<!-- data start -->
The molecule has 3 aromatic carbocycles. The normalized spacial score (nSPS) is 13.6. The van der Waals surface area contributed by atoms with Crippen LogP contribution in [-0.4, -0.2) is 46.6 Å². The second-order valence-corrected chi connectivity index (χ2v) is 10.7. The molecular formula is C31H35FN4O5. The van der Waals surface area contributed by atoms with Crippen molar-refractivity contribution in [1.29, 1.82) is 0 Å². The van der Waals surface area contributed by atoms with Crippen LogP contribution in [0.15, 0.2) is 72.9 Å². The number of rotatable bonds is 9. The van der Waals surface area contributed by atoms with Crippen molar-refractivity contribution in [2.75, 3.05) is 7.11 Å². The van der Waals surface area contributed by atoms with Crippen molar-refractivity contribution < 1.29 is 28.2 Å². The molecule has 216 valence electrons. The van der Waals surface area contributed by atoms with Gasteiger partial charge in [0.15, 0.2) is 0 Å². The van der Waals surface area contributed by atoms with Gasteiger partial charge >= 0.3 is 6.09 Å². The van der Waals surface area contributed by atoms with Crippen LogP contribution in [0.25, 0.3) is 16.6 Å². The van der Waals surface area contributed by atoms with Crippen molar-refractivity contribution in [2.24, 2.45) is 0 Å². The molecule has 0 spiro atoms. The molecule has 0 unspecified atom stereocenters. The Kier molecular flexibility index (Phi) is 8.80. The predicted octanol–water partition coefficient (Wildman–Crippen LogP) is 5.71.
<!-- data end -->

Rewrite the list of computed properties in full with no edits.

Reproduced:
The molecule has 3 aromatic carbocycles. The normalized spacial score (nSPS) is 13.6. The van der Waals surface area contributed by atoms with Crippen LogP contribution in [-0.4, -0.2) is 46.6 Å². The second-order valence-corrected chi connectivity index (χ2v) is 10.7. The molecular formula is C31H35FN4O5. The van der Waals surface area contributed by atoms with Crippen molar-refractivity contribution in [1.29, 1.82) is 0 Å². The van der Waals surface area contributed by atoms with Crippen LogP contribution in [0.15, 0.2) is 72.9 Å². The number of rotatable bonds is 9. The van der Waals surface area contributed by atoms with Crippen molar-refractivity contribution in [2.75, 3.05) is 7.11 Å². The van der Waals surface area contributed by atoms with Crippen molar-refractivity contribution < 1.29 is 28.2 Å². The molecule has 216 valence electrons. The van der Waals surface area contributed by atoms with Gasteiger partial charge in [0.15, 0.2) is 0 Å². The van der Waals surface area contributed by atoms with Gasteiger partial charge >= 0.3 is 6.09 Å². The van der Waals surface area contributed by atoms with Crippen LogP contribution in [0.25, 0.3) is 16.6 Å². The van der Waals surface area contributed by atoms with Crippen molar-refractivity contribution in [2.24, 2.45) is 0 Å². The molecule has 0 spiro atoms. The molecule has 0 unspecified atom stereocenters. The Kier molecular flexibility index (Phi) is 8.80. The predicted octanol–water partition coefficient (Wildman–Crippen LogP) is 5.71.